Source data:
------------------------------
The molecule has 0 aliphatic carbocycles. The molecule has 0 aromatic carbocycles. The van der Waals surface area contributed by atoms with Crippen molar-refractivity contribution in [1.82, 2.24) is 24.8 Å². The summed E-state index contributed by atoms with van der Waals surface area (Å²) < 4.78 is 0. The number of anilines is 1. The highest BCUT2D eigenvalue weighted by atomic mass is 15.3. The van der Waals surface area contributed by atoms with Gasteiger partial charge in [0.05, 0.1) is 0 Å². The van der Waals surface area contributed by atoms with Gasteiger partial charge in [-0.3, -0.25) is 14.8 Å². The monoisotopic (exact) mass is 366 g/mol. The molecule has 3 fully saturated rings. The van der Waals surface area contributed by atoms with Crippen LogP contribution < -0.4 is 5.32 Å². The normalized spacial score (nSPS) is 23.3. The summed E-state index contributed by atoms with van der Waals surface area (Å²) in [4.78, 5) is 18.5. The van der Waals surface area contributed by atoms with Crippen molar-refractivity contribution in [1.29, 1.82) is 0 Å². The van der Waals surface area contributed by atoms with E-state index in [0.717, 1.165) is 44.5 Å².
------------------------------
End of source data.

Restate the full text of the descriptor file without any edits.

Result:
The molecule has 0 aliphatic carbocycles. The molecule has 0 aromatic carbocycles. The van der Waals surface area contributed by atoms with Crippen molar-refractivity contribution in [1.82, 2.24) is 24.8 Å². The summed E-state index contributed by atoms with van der Waals surface area (Å²) < 4.78 is 0. The number of anilines is 1. The highest BCUT2D eigenvalue weighted by atomic mass is 15.3. The van der Waals surface area contributed by atoms with Gasteiger partial charge in [0.05, 0.1) is 0 Å². The van der Waals surface area contributed by atoms with Gasteiger partial charge in [-0.3, -0.25) is 14.8 Å². The monoisotopic (exact) mass is 366 g/mol. The molecule has 3 fully saturated rings. The van der Waals surface area contributed by atoms with Crippen LogP contribution < -0.4 is 5.32 Å². The normalized spacial score (nSPS) is 23.3. The summed E-state index contributed by atoms with van der Waals surface area (Å²) in [4.78, 5) is 18.5. The van der Waals surface area contributed by atoms with Crippen molar-refractivity contribution in [1.29, 1.82) is 0 Å². The van der Waals surface area contributed by atoms with E-state index in [0.717, 1.165) is 44.5 Å².